Why are OEM Alloy Wheels so important?
Do you want your car’s performance to be top of the line? Would you like full control of your car? Of course you do, which is why you need Original Alloy Rims. Of course the engine is a HUGE part of the well-being of your car, but so are your Factory Wheels. Who would’ve thought, huh? I always thought they just came with the car & there; but apparently they contribute to so much more than people think.
Okay; so before Alloy wheels came along, there were Steel Wheels that came on cars which made the car have unnecessary weight and pretty much slowed the car down. There are still some Steel Rims today that tend to slow the car down, but it’s pretty much just a power to weight ratio if you compare it to a vehicle that has regular Factory Alloy Rims.
The rims that you see on today’s cars are more aerodynamic and tend to be lighter so that the vehicle can function to its full potential. They are the typical option for the automotive market today considering they improve mileage and disperse of heat faster than regular steel rims.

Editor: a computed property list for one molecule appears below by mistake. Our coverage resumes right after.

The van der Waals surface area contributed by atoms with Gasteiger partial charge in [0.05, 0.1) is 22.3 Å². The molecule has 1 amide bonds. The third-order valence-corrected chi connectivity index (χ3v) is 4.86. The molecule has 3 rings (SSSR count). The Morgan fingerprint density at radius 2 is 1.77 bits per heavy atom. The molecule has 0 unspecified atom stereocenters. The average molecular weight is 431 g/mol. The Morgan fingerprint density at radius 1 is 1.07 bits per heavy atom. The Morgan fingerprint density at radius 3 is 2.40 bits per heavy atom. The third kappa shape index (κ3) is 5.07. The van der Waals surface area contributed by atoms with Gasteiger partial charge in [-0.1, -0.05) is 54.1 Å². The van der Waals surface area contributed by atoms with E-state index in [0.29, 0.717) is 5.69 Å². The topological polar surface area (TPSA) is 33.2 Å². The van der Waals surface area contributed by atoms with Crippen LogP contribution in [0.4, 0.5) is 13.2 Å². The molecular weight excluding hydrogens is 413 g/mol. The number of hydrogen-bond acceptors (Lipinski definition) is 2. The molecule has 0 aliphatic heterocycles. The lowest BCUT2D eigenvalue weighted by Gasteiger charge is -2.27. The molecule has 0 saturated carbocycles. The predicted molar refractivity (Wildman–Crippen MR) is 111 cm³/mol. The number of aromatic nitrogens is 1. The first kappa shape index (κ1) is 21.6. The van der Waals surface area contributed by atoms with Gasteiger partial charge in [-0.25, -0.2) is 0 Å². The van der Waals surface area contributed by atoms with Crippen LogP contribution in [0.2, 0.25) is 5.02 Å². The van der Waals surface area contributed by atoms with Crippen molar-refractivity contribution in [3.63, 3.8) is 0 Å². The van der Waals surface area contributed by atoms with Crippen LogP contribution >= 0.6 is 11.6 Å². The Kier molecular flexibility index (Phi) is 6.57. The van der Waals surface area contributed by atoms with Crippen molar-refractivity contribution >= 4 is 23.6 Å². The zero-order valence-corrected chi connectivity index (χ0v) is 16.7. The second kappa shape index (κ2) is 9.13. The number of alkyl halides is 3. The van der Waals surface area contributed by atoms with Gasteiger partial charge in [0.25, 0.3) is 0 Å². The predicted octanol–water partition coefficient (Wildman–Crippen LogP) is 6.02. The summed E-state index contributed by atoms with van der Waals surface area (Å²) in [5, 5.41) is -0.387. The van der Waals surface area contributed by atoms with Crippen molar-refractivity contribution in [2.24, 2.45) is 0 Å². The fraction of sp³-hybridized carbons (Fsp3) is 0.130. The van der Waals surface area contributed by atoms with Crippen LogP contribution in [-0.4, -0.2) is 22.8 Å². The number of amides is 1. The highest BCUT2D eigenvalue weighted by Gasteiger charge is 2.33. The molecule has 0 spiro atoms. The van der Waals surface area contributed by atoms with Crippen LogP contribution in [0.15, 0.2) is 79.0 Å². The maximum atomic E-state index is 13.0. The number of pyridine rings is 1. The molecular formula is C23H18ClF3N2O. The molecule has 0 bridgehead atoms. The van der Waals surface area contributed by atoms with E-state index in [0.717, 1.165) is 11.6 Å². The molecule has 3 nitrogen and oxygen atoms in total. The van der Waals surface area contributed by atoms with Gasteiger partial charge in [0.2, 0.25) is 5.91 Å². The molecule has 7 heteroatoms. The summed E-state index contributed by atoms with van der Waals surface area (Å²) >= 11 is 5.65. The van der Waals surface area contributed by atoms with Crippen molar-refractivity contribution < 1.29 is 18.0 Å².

When a driver upgrades their rim a size or two, not only does it make the car look extremely nice; but it also upgrades the production of the vehicle that they are driving. The term is considered to be “Plus Sizing”, which pretty much makes sense. Plus Sizing is something that benefits the driver & the Factory Wheel-it gives the driver better control of the car when he or she is steering; especially when they approach tight or small corners. Let us take an example; shall we? Say you want to get Infiniti Q45 Wheels -the Chrome ones-those are 18” x 17.5”. All custom Alloy OEM Rims, including chrome, all consist of magnesium that happen to be x-rayed and put over heat so that way, they have a better look and are subject to be more resistant to accidents or cracks that may happen while you are diving carefully.
Don’t get me wrong, I’m sure that the Factory Wheels you have on your car right now are the ones that you’ve always wanted; but did it ever occur to you that they might be slowing you down instead of having your car work to it’s capacity? Neither did I.
1. Bailey, Jennifer. “Car Rims”. Ezine Articles. 1 March 2010. <http://ezinearticles.com/?Car-Rims&id=221750>